I did not see a horse in an orange jumpsuit in The Mustang, but short of that, the movie spares no effort comparing captured horses to incarcerated men.

You’d think that less-than-subtle approach would get old after awhile (or after 10 seconds), but it somehow never goes stale in this nicely acted and ultimately moving drama.

The Mustang starts, appropriately enough, on the open range, where a helicopter is driving wild horses toward a funnel of fencing that leads the animals into a makeshift corral. From there, it’s on to a federal penitentiary, home to some violent inmates, a handful of whom are selected for a program designed to foster rehabilitation by teaching them to tame and train horses.

Connie Britton has a small, vivid role as a counselor who interviews candidates for the program. Operating on what we sense is mostly instinct, she selects Roman (Matthias Schoenaerts), one of the prison’s most dangerous and incorrigible prisoners, though his initial interest is mild at best.

His enthusiasm does not increase when he gets his first assignment — piling up horse dung with a pitchfork. But a noise catches his attention. The source is a dangerously volatile stallion, separated from the herd and held in a metal holding tank, where he kicks the side of the enclosure violently and repeatedly.

Roman is transfixed by this kindred spirit, and the movie is almost glibly eager to draw parallels between the horse and the man — also dangerous, also held in isolation, also categorized as being a hard case beyond the reach of intervention or reform.

Schoenaerts, though, has the time (and the skill) to add context to our understanding of Roman, confined by an institution and by his own self-hatred. He is guilty of a horrific crime; we come to see his violent prison outbursts as a means of incurring additional punishment he feels he deserves. He doesn’t want parole. He wants to annihilate himself.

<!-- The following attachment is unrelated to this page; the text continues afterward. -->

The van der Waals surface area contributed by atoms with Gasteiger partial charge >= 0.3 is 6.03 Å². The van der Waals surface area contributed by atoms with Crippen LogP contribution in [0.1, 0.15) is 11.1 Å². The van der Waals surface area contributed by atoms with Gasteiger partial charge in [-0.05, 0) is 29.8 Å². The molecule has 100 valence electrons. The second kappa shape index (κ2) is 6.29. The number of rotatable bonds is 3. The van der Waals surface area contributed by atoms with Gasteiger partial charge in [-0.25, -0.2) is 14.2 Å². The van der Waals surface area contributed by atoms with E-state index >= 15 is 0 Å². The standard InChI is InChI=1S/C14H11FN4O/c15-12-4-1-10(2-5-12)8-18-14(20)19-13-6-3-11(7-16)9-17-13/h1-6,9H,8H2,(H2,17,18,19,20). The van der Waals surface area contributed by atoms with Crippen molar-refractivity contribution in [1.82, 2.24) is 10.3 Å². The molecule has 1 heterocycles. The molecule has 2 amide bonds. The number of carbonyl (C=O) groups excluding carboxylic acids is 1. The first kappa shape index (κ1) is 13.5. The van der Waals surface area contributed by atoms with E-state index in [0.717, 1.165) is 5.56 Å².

The movie explores that chronic impulse, and its origins. In one riveting scene, Britton’s character asks prisoners (including Roman) guilty of violent crimes to state the length of their sentence, then to describe the time they spent thinking about the crime they committed. Typical reply: Twenty years, two seconds. She’s making a point about impulses and consequences — a small step toward self-evaluation that is amplified in Roman’s case by his growing bond with the horse he is feeding, training, and ultimately riding (under the guidance of crusty wrangler Bruce Dern, and with help from fellow inmate Jason Mitchell).

The Mustang is based on a real-world program that pairs inmates with wild horses taken from overgrazed federal land. It works. The rate of recidivism for all prisoners is 70 percent. The rate for those in the program is 15 percent. The Mustang helps us understand why. We see (through Schoenaerts’ performance) how Roman reconnects with a living thing, then with life. How he can start meaningful conversations, with the resentful daughter (Gideon Adlon) who visits him in prison.

There is the potential here for a facile trajectory of redemption that director Laure de Clermont-Tonnerre smartly resists. Nothing in this movie goes smoothly — character arcs reflect the unpredictability and intransigence of untamed animals and of deeply flawed human beings. As a consequence, the small miracles that do occur in The Mustang feel real, and well–earned.


The Mustang. Directed by Laure de Clermont-Tonnerre. With Matthias Schoenaerts, Bruce Dern, Connie Britton, Jason Mitchell and Gideon Adlon. Distributed by Focus Features.

Running time: 96 minutes

Parents guide: R (violence)

Playing at: The Ritz at the Bourse.